“What I Be” project shatters the confines of hidden struggles.
by Christy Sillman
I will be honest, the first time I saw a “What I Be” photo I thought how cool it would be to have a Facebook profile photo like that. Then I started looking at the photos a little closer. The lighting, the vulnerability in each person’s eyes and, of course, the message each one gives drew me in. When my friend Andrea did one of the most powerful photographs I’ve ever seen – and revealed a history of abuse, I knew this was something I wanted to be a part of.
Steve Rosenfield, the artist behind the project, defines the What I Be Project as “a way for people to share a piece of themselves that they wouldn’t normally share with someone. We don’t normally like to share our insecurities in the open due to people’s reactions. I mean, we all want to tell a story about ourselves, but sometimes don’t know how to do it. The What I Be Project allows everyone to do that in a way where we’re not judged or ridiculed. In fact it’s the complete opposite: it’s a way to be accepted.”
Rosenfield’s photos are methodically staged with the subject’s face and shoulders photographed in front of a white background. Written on their body is a message, a plague, a secret – something you can’t see just through face value. Each photograph is named “I am not my ____” in a way to define themselves while also denying that this piece of identity equates to the whole of their being.
Having a “hidden” disease and being plagued with the never-ending debate on how to tell people, I knew I wanted my “What I Be” photograph to be about my congenital heart disease. I decided I wanted my hands to form a heart and to have the words “heart broken” written on them. I kept thinking about how my disease is often referred to as a “defect” and what growing up with this label has done to me psychologically.
Rosenfield gave me instructions to wear a neutral colored shirt and minimal to no make-up. I had a hard time with the no make-up part, but I knew it would only add to my sense of vulnerability. I met Rosenfield at his house and we shot the photograph in his room. Rosenfield came up with the idea to place my heart shaped hands over the exposed open-heart surgery scar on my chest that was peeking out from my v-neck t-shirt. This is by far my favorite part of the entire picture – a reflection of my heart disease by using the scar’s penetration through my heart shaped hands.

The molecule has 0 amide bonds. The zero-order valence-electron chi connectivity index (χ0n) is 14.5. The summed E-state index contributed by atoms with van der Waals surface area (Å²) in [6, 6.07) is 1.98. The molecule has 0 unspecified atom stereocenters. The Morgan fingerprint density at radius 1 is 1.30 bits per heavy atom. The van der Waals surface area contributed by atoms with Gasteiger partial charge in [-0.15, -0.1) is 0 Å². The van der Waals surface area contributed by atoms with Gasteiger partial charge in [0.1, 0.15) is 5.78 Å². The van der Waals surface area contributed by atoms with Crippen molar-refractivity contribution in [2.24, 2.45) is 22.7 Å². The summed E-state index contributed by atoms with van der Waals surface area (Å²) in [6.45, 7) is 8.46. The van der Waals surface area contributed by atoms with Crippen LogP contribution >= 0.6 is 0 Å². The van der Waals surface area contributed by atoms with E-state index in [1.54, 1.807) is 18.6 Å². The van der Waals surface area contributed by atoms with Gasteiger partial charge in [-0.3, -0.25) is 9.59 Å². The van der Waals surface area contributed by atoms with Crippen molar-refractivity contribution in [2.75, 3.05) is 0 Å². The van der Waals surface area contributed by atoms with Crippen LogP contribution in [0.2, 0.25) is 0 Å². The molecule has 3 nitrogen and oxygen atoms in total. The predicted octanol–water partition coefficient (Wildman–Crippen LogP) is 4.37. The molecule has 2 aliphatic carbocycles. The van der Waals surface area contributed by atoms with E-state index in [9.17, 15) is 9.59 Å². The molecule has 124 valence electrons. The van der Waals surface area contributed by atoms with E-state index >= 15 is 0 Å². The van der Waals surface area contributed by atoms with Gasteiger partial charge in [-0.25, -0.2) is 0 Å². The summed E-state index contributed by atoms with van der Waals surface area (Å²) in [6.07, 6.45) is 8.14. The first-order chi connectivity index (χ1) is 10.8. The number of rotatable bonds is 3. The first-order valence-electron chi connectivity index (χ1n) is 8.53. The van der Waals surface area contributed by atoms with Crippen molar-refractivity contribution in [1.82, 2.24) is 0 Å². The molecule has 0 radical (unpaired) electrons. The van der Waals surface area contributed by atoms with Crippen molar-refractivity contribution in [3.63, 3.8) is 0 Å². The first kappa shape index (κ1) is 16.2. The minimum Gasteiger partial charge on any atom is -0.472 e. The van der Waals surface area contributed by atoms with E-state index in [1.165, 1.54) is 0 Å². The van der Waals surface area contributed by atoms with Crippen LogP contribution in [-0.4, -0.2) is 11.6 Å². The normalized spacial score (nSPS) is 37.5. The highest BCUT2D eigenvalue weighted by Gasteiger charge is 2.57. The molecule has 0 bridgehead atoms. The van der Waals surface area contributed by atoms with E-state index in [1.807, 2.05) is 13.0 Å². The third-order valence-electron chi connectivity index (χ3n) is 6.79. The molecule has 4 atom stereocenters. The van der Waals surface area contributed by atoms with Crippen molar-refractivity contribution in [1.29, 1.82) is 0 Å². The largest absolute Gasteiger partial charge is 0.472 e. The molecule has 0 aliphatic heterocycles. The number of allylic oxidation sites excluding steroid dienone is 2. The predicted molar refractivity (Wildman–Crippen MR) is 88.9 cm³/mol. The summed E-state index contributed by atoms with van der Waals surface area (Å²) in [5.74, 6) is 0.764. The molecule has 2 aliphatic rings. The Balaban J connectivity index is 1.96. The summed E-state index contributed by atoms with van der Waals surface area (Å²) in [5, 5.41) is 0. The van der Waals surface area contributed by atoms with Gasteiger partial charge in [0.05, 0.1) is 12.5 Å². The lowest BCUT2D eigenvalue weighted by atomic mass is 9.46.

The entire session took less than 20 minutes, and we got the photo in the first shot. Maybe it’s because I’ve always been a proud survivor of congenital heart disease or Rosenfield’s ability to make you feel instantly comfortable, but I didn’t have much trouble exposing this part of myself.
Rosenfield’s inspiration for the project comes from a personal struggle he endured through trying to deny his faults and hide insecurities. “I realized that it affected my relationships in a negative way. So what I did is try something new, I started to allow myself to be vulnerable. I started sharing my thoughts and feelings with my friends and family and it made a huge difference. I finally noticed my relationships being more open and honest. So I decided to do this project to see if that is something that others would find in their life as well. With over 475 people involved, I would say it’s done something similar.”
I had no idea how important this photograph would be to my identity development. When I look at the picture I feel released of the “defective” label and have actually embraced my disease more than I ever have before in my life. This photograph was the launching pad for my involvement with the Adult Congenital Heart Association and inspired me to reach out to others who have been affected by congenital heart disease. This photograph helped me see myself for who I truly am – a heart warrior.
It’s not just the subjects who have experienced life altering personal growth through the “What I Be” project, but Rosenfield himself has gained a higher level of emotional development through creating the project. “Whether I’ve sat with people for 3+ hrs during a picture or just 20 min, each person has something that is true to them and they’re sharing a part of themselves with a total stranger. It’s reminded me each and every time that what I might see is not always what is. This project has kept me open to others stories. Each person shares such a huge part of their life and that to me is what makes each picture my favorite.”
The “What I Be” project continues to grow and just this week Rosenfield is launching a website at www.whatibeproject.com where you can view photographs and learn more about the project. Rosenfield’s goal is to touch as many people as possible and create a sense of security from the vulnerability found in each photograph.
Everyone has something.
Some source of pain.
It’s only through brave exposure that most find a way to overcome the secrets that cloud their identity.